A kind of magnetic pull
with the dancer Noreen Guzman de Rojas.
dance performance Untitled premiered at Moore College of Art in
Philadelphia in 1971. The dancer Noreen Guzman de Rojas has given the
role a new interpretation for the Nauman-
Exhibition at the Deutsche Guggenheim under the direction of Cesc
Gelaberts. During the ten one-hour presentations the artist transforms
her body into a sphere through a simultaneously mental and physical
Noreen Guzman de Rojas was born in 1971 in La Paz / Bolivia. She studied
physical therapy, modern dance and dance pedagogy in Berlin, in the
United States and in Cuba. Her engagements as a dancer have taken her to
Boston, Heidelberg and to the Komische Oper in Berlin. Here she was
choreography assistant for Ballett Extra and The Dream of the
Minotaur, a choreography by Blanca Li of the Komische Oper Berlin.
Noreen Guzman de Rojas's own choreography was used in tanZatelier of the
Komischen Oper (Intimidad , 2002 and Resistener, 2003) as
well as at the Festival Anernos ( Pertenencia , 2003).
During the performances at the Deutsche Guggenheim, the dancer turns her
body for the duration of an hour around its own axis, lying close to the
wall in the corner of a room. The first day there are five revolutions.
On the tenth day, the process is reduced to one single revolution: one
single slow 360-degree-turn in 60 minutes. Noreen Guzman de Rojas tells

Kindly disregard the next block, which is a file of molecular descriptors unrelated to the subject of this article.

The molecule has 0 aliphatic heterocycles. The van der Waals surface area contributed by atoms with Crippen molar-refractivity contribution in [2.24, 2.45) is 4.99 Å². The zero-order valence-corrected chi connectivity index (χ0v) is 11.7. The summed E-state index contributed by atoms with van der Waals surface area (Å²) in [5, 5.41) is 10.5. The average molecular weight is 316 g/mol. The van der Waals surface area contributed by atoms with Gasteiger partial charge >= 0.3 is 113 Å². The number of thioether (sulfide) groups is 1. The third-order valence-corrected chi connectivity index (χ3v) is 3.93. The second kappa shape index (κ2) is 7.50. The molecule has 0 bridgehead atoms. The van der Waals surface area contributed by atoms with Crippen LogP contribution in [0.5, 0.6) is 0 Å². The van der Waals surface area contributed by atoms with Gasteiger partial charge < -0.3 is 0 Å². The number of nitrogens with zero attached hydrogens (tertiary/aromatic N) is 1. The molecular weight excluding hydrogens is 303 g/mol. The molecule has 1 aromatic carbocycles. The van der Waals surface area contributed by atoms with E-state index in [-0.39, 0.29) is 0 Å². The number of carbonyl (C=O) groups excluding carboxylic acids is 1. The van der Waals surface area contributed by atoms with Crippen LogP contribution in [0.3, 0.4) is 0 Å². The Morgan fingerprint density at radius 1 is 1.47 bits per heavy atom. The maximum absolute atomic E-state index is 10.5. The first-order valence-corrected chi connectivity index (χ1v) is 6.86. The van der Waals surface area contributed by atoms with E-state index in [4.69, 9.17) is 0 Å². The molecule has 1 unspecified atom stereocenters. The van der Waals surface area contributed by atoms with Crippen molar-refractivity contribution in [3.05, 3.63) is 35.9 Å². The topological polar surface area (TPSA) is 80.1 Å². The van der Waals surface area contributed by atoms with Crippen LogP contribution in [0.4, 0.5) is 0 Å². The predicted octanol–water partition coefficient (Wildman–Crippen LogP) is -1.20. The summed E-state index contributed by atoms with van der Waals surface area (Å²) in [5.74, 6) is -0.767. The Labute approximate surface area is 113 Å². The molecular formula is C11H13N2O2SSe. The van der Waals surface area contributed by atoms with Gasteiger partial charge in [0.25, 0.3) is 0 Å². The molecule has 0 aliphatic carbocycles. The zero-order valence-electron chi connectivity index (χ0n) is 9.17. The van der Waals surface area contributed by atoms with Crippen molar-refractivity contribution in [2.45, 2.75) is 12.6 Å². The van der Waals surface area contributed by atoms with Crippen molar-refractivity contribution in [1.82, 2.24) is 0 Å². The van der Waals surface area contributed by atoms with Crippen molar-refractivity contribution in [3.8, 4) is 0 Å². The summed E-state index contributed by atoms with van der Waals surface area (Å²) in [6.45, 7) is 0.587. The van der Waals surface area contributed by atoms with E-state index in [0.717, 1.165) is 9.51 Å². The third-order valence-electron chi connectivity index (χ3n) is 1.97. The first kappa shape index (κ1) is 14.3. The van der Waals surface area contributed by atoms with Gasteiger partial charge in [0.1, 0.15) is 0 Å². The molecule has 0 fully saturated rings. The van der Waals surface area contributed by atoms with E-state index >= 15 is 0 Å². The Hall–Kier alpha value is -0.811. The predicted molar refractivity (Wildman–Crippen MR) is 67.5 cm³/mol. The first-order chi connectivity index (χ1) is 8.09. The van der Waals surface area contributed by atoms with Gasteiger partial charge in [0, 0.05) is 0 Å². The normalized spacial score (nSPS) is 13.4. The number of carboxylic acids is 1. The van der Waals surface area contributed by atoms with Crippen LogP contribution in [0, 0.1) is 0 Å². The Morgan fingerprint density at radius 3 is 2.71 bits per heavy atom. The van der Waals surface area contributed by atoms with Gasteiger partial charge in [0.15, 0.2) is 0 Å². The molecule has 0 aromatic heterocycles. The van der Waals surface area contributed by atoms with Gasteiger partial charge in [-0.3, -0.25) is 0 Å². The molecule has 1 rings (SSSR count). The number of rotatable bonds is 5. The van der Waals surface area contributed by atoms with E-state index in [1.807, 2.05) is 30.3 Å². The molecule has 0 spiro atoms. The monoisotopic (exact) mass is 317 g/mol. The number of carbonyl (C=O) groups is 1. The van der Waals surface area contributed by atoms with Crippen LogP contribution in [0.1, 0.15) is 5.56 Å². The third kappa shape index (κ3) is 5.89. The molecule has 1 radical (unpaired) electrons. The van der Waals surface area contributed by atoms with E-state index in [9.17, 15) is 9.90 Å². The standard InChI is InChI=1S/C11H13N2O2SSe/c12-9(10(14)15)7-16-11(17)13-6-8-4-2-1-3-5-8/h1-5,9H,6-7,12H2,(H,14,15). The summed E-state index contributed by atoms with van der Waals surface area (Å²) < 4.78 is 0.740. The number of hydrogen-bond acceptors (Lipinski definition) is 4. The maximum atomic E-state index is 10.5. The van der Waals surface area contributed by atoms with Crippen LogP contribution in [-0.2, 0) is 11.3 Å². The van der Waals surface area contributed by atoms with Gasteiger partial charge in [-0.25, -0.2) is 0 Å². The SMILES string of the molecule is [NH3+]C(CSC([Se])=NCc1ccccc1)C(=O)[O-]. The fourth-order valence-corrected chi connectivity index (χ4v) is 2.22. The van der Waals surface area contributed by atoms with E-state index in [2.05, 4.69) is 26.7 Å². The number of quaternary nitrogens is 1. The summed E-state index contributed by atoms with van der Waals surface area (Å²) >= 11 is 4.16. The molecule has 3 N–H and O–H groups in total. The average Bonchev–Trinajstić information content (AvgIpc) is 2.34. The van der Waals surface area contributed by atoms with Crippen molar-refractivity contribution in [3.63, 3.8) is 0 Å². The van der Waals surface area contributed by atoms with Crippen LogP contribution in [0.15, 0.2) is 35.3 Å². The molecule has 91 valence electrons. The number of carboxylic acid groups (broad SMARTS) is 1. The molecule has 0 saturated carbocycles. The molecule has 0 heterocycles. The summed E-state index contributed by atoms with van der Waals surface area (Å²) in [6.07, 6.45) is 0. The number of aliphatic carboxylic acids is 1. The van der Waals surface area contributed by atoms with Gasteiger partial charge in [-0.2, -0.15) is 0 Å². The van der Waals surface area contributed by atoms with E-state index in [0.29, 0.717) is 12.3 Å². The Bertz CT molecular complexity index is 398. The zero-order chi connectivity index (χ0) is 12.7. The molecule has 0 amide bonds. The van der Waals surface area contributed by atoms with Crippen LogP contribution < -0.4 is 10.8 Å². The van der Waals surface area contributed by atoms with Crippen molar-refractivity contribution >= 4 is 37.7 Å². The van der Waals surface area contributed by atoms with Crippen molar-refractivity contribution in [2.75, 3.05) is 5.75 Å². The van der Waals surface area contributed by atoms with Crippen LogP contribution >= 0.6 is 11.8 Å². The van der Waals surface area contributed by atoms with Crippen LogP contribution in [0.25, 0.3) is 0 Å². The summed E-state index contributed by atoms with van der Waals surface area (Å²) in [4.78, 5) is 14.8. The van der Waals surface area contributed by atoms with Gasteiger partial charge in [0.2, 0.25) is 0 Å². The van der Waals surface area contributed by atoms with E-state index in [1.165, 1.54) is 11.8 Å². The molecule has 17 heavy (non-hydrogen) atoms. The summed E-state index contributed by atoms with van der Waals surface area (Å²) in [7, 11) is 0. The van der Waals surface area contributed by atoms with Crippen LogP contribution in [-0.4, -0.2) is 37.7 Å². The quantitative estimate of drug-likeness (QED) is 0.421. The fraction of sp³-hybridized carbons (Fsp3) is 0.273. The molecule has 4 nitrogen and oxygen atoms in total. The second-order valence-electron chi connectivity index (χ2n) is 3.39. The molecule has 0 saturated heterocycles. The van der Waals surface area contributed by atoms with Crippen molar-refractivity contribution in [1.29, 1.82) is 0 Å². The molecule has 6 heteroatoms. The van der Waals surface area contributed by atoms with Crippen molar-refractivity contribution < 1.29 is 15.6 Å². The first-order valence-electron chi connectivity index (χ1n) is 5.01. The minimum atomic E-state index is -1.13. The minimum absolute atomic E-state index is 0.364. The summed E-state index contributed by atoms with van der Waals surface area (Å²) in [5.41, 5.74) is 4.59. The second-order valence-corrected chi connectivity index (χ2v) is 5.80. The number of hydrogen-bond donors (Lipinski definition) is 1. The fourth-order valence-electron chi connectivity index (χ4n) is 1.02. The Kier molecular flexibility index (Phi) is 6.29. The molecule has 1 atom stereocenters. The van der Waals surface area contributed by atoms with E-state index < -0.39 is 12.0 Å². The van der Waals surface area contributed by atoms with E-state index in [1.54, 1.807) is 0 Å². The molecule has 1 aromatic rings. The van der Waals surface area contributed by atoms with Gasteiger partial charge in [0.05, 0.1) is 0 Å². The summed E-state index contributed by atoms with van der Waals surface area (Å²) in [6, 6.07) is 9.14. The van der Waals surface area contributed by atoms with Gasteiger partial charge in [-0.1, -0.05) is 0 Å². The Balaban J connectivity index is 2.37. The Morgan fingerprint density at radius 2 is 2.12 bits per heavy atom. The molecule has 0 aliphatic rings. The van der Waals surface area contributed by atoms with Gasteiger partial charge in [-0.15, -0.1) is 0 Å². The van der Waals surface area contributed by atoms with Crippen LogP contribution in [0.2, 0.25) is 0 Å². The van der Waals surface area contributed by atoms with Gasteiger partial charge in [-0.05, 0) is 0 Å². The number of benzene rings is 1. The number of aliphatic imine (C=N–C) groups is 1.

us about her experiences during the performance in an interview with
Susan Cross: Noreen, it was so wonderful that
you were able to perform Bruce Nauman's Untitled "dance" from
1969 on the occasion of our exhibition. It was an important component of
the show and our exploration of the artist's use of performance
strategies to map experience. I'd love to hear more about your
experience as the performer. When you and I spoke in Berlin before the
first performance, you described some of the mental and physical
sensations you experienced while you were performing. Can you tell us
again here what you were feeling? Much of the work is a mental activity,
so it would be interesting if you could try to articulate what is going
through your mind during the hour long peformance.
Guzman de Rojas: I think it's difficult to separate the mental from
the physical activity for this work. There was amoment when I tried to
separate the two to study them individually, but I found that it was not
possible to split mind and body in this way . Before doing anything, I
had to put myself into a state of mind, to establish a connection to my
I lay down on the floor and connected to my centre. I